Protests continue today as Dalai Lama visits Alabama Theatre, Regions Field | AL.com
BIRMIMNGHAM, Alabama -- Protests continued today in the heart of Downtown Birmingham as hundreds gathered outside the Alabama Theatre where the Dalai Lama took part in an interfaith "Beyond Belief" moderated discussion.
Their chants could be heard beyond the intersection at 3rd Avenue North and 19th Street where they convened this morning in support of religious freedom for those who pray to the Buddhist deity Dorje Shugden.
"False Dalai Lama! Give religious freedom!" they chanted. Bold red and black signs danced in the hands of the more than 200 protesters along to the rhythm of beating drums. Words like "hypocrisy," "ostracism" and "stop lying" pierced the blue sky.
The protesters -- brought together by the California-based non-profit International Shugden Community (ISC) -- claim that the Dalai Lama has persecuted the members of that group and caused them to be mistreated and ostracized in Tibetan exile communities around the world, including India and the United States.
Many have traveled around the world following the Dalai Lama on his various tours, said ISC spokesperson Len Foley, who himself flew in from California with his family to take part in the protest.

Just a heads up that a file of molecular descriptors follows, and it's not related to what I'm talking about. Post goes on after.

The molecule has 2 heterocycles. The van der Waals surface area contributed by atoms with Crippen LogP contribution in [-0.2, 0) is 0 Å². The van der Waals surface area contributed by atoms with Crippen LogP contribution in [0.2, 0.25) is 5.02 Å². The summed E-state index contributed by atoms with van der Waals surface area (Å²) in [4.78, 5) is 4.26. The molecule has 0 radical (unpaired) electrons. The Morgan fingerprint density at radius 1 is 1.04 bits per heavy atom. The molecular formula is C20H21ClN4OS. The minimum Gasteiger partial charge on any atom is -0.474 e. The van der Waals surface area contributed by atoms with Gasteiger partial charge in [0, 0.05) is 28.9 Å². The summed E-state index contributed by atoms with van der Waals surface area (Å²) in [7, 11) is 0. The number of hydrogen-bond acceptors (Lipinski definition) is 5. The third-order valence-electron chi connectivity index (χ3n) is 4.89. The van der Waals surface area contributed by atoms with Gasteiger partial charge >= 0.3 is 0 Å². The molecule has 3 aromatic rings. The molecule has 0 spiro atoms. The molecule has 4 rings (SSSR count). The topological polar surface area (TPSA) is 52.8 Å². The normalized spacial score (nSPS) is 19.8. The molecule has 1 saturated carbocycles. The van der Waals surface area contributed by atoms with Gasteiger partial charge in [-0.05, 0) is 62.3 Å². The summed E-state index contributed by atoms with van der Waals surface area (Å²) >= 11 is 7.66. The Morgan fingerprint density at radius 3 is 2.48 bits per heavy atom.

"We are here on behalf of a silent majority of millions of people who have felt the pain of religious persecution," he said. "This is the most important issue in our lives."
Members of the Shugden sect, said Foley, have been barred from many businesses, monasteries and hospitals in Tibetan communities. Signs hang outside business throughout India, he said, that forbid entrance to anyone who practices Dorje Shugden.
The group, he said, is asking the Dalai Lama--who they call the "worst dictator in this modern day"--to accept the following four points:
To allow anyone who wishes to practice Dorje Shugden the freedom to do so.
To stop completely the discrimination against Shugden practitioners
To allow all Shugden monks and nuns who have been expelled to return to their monasteries and nunneries, and to receive the same material and spiritual rights as non-Shugden practitioners
To write to Tibetan communities throughout the world telling them that they should apply practically the three above points
Foley said protests will continue this afternoon at Regions Field, where the Dalai Lama is scheduled to give a talk on the "Secular Ethics in our Time." From here, many of the protesters, he said, plan to follow the Dalai Lama when he travels to the Northeast to the areas of Princeton, Boston and New York.